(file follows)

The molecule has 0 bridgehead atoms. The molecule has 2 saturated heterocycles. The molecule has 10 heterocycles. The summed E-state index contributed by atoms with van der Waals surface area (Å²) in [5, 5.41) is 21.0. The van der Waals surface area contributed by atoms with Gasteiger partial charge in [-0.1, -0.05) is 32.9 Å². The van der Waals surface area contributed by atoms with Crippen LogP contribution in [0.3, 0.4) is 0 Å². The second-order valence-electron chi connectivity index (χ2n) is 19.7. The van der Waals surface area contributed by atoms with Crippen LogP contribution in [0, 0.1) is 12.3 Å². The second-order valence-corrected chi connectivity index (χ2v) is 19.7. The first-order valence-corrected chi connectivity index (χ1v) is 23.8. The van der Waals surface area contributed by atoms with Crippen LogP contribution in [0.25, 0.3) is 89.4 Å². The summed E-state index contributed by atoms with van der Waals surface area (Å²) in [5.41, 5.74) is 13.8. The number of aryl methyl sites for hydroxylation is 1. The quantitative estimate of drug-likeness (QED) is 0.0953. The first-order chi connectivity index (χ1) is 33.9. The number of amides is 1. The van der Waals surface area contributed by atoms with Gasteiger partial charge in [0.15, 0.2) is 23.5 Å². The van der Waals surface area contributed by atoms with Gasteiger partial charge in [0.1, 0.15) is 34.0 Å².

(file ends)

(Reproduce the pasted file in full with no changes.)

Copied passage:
The molecule has 0 bridgehead atoms. The molecule has 2 saturated heterocycles. The molecule has 10 heterocycles. The summed E-state index contributed by atoms with van der Waals surface area (Å²) in [5, 5.41) is 21.0. The van der Waals surface area contributed by atoms with Gasteiger partial charge in [-0.1, -0.05) is 32.9 Å². The van der Waals surface area contributed by atoms with Crippen LogP contribution in [0.3, 0.4) is 0 Å². The second-order valence-electron chi connectivity index (χ2n) is 19.7. The van der Waals surface area contributed by atoms with Crippen LogP contribution in [0, 0.1) is 12.3 Å². The second-order valence-corrected chi connectivity index (χ2v) is 19.7. The first-order valence-corrected chi connectivity index (χ1v) is 23.8. The van der Waals surface area contributed by atoms with Crippen LogP contribution in [0.25, 0.3) is 89.4 Å². The summed E-state index contributed by atoms with van der Waals surface area (Å²) in [5.41, 5.74) is 13.8. The number of aryl methyl sites for hydroxylation is 1. The quantitative estimate of drug-likeness (QED) is 0.0953. The first-order chi connectivity index (χ1) is 33.9. The number of amides is 1. The van der Waals surface area contributed by atoms with Gasteiger partial charge in [0.15, 0.2) is 23.5 Å². The van der Waals surface area contributed by atoms with Gasteiger partial charge in [0.1, 0.15) is 34.0 Å².